Northwestern guard Boo Buie looks for an open floater over Illinois. Despite one of the most exciting performances in Welsh-Ryan Arena's history, the 'Cats once again found themselves just missing the win column. Photos by Brandi Simpson / North by Northwestern

Stop me if you’ve heard this one before: Northwestern men’s basketball (9-10, 2-8 B1G) starts out slow. They score a lot of points. They take a lead and give you hope. Then, they lose a close game late. You leave brokenhearted. Rinse and repeat.

Have we used this opener before? Probably, but it remains just as relevant. The Wildcats came up short on Saturday against in-state rival – No. 24 Illinois Fighting Illini (15-5, 8-2 B1G) – 59-56 in front of a sell-out home crowd.

Northwestern students attempt to distract their opponent with balloons. Welsh-Ryan Arena was sold out for Saturday's game, with fans from both schools making the trip.

“I feel sick, I want so badly for [our guys] to get over the hump with this,” said Northwestern head coach Chris Collins of his team’s performance post-game. We couldn’t have fought any harder on the defensive end.”

In the second half, Northwestern played about as well as they have all season, stifling most of the Illinois players and forcing star junior center Kofi Cockburn to shoot 21 times to earn his game-leading 22 points. The next-highest scorer for the Fighting Illini – senior guard Alfonso Plummer – knocked out just two shots out of six, scoring nine points.

Northwestern was led in their effort by senior forward Pete Nance, who swished 21 points and picked up five rebounds in the effort. Junior guard Boo Buie was active on defense, highlighted by blocking a three-point attempt that led Northwestern’s Ty Berry, a sophomore guard, scoring his own three.

Elyjah Williams, the graduate transfer forward, was tasked with defending Cockburn and he delivered not only in that regard, but on offense too.

“I try to be as physical as I can and use my quickness, give them no easy shots,” said Williams on his defensive strategy.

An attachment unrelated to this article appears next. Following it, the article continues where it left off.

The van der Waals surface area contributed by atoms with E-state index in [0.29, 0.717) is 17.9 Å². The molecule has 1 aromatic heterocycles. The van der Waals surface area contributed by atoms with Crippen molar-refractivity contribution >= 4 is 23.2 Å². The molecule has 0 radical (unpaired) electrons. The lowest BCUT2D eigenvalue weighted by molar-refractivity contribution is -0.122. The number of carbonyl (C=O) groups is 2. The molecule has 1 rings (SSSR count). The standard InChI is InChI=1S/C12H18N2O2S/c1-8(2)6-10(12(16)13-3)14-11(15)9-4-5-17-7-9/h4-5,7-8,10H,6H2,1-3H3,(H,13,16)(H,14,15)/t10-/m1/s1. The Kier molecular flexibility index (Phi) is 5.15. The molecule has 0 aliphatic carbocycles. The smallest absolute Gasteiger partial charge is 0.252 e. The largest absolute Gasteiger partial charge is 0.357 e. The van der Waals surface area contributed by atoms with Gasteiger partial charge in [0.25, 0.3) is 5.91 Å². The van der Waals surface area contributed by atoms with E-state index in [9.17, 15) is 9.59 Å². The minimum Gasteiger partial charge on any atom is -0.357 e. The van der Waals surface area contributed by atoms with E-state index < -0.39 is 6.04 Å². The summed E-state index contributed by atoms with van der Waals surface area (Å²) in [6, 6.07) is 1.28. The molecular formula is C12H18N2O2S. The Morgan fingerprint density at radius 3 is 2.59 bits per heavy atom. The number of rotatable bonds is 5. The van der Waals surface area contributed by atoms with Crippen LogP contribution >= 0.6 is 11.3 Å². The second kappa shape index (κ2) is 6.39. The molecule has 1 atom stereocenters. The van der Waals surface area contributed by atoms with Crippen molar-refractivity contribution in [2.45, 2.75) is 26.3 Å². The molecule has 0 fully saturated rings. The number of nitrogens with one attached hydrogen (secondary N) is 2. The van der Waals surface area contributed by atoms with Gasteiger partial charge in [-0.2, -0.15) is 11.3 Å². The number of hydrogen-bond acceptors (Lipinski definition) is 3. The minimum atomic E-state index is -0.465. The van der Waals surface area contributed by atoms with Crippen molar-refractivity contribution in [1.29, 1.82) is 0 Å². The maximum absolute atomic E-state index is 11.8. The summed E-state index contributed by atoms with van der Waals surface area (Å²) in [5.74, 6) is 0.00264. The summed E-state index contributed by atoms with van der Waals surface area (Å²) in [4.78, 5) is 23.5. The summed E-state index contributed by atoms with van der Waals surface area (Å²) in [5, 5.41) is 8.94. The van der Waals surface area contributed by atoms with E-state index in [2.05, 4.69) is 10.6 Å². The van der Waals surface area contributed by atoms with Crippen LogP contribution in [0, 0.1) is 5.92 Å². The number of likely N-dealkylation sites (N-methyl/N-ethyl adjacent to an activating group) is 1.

The game did not start out as well for Northwestern, though. The ’Cats shot an abysmal 23% in the first half, compared to a 47% second-half shooting performance. Both Nance and junior center Ryan Young found themselves in foul trouble early, and shots that rattled out of the basket for the ’Cats fell in for the Illini.

Offensively, the team found its groove later in the game, including a pair of threes by Nance late in the game to help Northwestern take its first lead, sending the ’Cats crowd into a frenzy. Stellar defense and knocking down shots helped the Wildcats build a lead of six points. The students who came out to Welsh-Ryan Arena were going crazy as they watched their team put together a run on their hated rival.

“I hope our students will keep coming out even though we’ve come up short. When there’s energy in Welsh-Ryan, it’s really a fun place for a game,” Coach Collins stated of the atmosphere.

With Nance sinking shots and Welsh-Ryan shaking with excitement, the ’Cats built up a five-point lead with just under six minutes to play. Yet just like in other games this season, Northwestern went completely cold in the closing moments; they were outscored 13-2 over the next five minutes, including a dunk by “super senior” forward Da’Monte Williams that sucked the life out of the purple faithful.

Despite a few set pieces and an open shot from senior guard Ryan Greer, the ’Cats would not find the basket again, fouling Illinois and letting them take a six-point lead. It was a disheartening loss; one ’Cats fans have seen frequently as of late.

Northwestern guard Julian Roper II looks to the referee for an optimistic ruling. It was another rough loss for the 'Cats on Saturday.

The last six games, all against top teams, have been a brutal stretch for the Wildcats who have played every game close, but only have one win to show for their efforts. They sit in second-to-last place in the B1G but arguably have played better than their record shows. They rank in the top 5 in conference scoring and assist-to-turnover differential, and they held Illinois to under 60 points. There’s no quit in these Wildcats, but one has to wonder if they can muster enough strength to escape this slump.

With conference play reaching its halfway point, the Wildcats have 10 games to turn around their fortunes. Foul disparities and being unable to play two good halves have plagued this team. Of their eight B1G losses, the ’Cats have had a second half lead in five of them. This team has shown they have talent; now they just need to figure out how to finish games. Their next opportunity comes on February 1 against Rutgers (12-8, 6-4 B1G).

“We’ve won two and lost eight, but who’s to say we can’t flip the script and win eight” said Nance. “We’ve worked too hard to not get over the hump.”

Where do we go from here?

Nance is optimistic. Though it hurts to hope, Northwestern fans should be, too. After all, even never-ending stories don’t last forever.